25 Jan Bisnow: A Photo Tour of Caruso’s Masonic Temple Makeover
By Karen Jordan, Bisnow, LA
Caruso Affiliated gave a tour last week of its swanky renovation of the old Masonic Temple in Glendale, which has been repositioned and has become the Valley HQ for CBRE, as Bisnow first reported here.
Rick Caruso and his Caruso Affiliated picked up the Masonic Temple (234 S Brand Blvd) less than a year ago. Caruso Affiliated bought the 1929 art deco building and renovated the 24k SF of office space with Gensler at the helm to create a workplace of the future, Gensler CEO Andy Cohen says. There were also hurdles the designers had to overcome, which included complying with guidelines outlined by the Historic Preservation Commission since the temple is a historic building.
Here’s Andy telling the crowd about the gorgeous reno.
There’s also a Google Liquid Galaxy screen that offers street views and details about available spaces around the world.
It now houses 120 CBRE employees who moved into the new office space on Jan. 4 from their building in Universal City. CBRE managing director David Josker says the city has been very supportive of bringing the building back to life.
CBRE employees also have all of Caruso’s concierge services at their disposal, which David says act as personal assistants.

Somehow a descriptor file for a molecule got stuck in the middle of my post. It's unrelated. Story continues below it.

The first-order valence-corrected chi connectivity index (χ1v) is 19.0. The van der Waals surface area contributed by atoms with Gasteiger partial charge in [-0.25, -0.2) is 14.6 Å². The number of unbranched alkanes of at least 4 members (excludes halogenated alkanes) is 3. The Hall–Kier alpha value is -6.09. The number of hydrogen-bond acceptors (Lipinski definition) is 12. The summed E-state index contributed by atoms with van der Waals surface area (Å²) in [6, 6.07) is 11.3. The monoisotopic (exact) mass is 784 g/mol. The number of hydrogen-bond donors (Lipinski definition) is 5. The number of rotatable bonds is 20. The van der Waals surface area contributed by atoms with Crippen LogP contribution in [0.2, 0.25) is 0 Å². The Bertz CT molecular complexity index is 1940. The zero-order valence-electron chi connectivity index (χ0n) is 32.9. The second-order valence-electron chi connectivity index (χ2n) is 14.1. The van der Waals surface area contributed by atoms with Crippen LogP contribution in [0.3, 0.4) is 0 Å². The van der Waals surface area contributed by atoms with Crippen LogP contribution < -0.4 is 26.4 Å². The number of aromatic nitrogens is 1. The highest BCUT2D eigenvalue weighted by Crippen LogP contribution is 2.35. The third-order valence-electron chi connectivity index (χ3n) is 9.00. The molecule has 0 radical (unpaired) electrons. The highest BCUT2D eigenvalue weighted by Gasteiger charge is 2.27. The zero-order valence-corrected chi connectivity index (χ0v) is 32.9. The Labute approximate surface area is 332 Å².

The services include everything from filling up the gas tank of an employee’s car to picking up dry cleaning, delivering lunch, helping plan vacations and even scoring impossible Coachella tickets. VIP treatment at some of the premium restaurants across the street at the Americana at Brand is also part of the service, which is offered weekdays and weekends to CBRE staff and clients, according to David.
Here’s CB president of the Greater LA-OC region Lew Horne, who says a spot like this will help with attracting and retaining talent.
The building also has a “clean-desk policy” and a wall of lockers for employees to use to store their belongings. Shake Shack is the first announced tenant that will be in retail space on the ground floor. Other tenants—who will be housed in the building’s basement and on the second-floor mezzanine—have yet to be announced.
The building features stadium seating under a vaulted, original ceiling on the two-story-tall top floor.
There are also picture windows that aim to create a light, airy feel; a spiral staircase; and an environment in which there are no assigned offices.